Soil microbial responses to labile carbon input differ in adjacent sugarcane and forest soils

Brackin, Richard, Robinson, Nicole, Lakshmanan, Prakash and Schmidt, Susanne (2014) Soil microbial responses to labile carbon input differ in adjacent sugarcane and forest soils. Soil Research, 52 3: 307-316. doi:10.1071/SR13276


Author Brackin, Richard
Robinson, Nicole
Lakshmanan, Prakash
Schmidt, Susanne
Title Soil microbial responses to labile carbon input differ in adjacent sugarcane and forest soils
Journal name Soil Research   Check publisher's open access policy
ISSN 1838-675X
1838-6768
Publication date 2014
Year available 2014
Sub-type Article (original research)
DOI 10.1071/SR13276
Volume 52
Issue 3
Start page 307
End page 316
Total pages 10
Place of publication Clayton, VIC Australia
Publisher C S I R O Publishing
Collection year 2015
Language eng
Formatted abstract
Soil microbial activity can be constrained by availability of energy because soil carbon (C) occurs mostly as complex soil organic matter (SOM), with relatively small quantities of high-energy, labile C. Decomposition of SOM is mediated by energy-requiring processes that need extracellular enzymes produced by soil microbial communities. We examined how an increase in energy status via sucrose supplementation affects the production of SOM-degrading enzymes, comparing matched soils under forest and sugarcane agriculture with histories of contrasting inputs of complex and labile C. Activities of SOM-degrading enzymes increased in both soils after sucrose addition, but CO2 production increased more rapidly in the sugarcane soil. The forest soil had greater increases in phosphatase and glucosidase activities, whereas the sugarcane soil had greater increases in protease and urease activity. The contrasting microbial community-level physiological profiles of the soils further diverged at 30 and 61 days after sucrose amendment, before returning to near pre-treatment profiles by 150 days. We interpreted the increasing soil enzyme production as indicative that enzyme production was limited by energy availability in both soils, despite contrasting histories of labile v. recalcitrant C supply. Quicker responses in sugarcane soil suggest pre-selection towards populations that exploit labile inputs.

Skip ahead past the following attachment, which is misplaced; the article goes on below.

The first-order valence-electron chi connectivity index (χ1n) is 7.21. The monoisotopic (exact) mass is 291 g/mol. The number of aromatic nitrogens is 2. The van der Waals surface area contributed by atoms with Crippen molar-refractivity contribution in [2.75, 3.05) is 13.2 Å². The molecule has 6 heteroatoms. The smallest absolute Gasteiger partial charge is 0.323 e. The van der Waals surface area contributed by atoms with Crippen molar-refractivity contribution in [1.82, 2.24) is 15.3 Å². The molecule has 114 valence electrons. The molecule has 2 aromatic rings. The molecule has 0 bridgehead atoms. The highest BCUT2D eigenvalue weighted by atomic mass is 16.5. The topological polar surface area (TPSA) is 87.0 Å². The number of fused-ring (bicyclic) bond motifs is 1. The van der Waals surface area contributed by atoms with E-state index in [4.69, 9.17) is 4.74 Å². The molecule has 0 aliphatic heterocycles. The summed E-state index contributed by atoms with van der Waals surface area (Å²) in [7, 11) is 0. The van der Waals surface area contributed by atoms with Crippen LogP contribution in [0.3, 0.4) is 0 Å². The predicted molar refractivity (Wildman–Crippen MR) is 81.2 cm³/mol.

Keyword Land use change
Nitrification
Nitrogen
Soil function
Q-Index Code C1
Q-Index Status Confirmed Code
Institutional Status UQ

Document type: Journal Article
Sub-type: Article (original research)
Collections: School of Agriculture and Food Sciences
Official 2015 Collection
 
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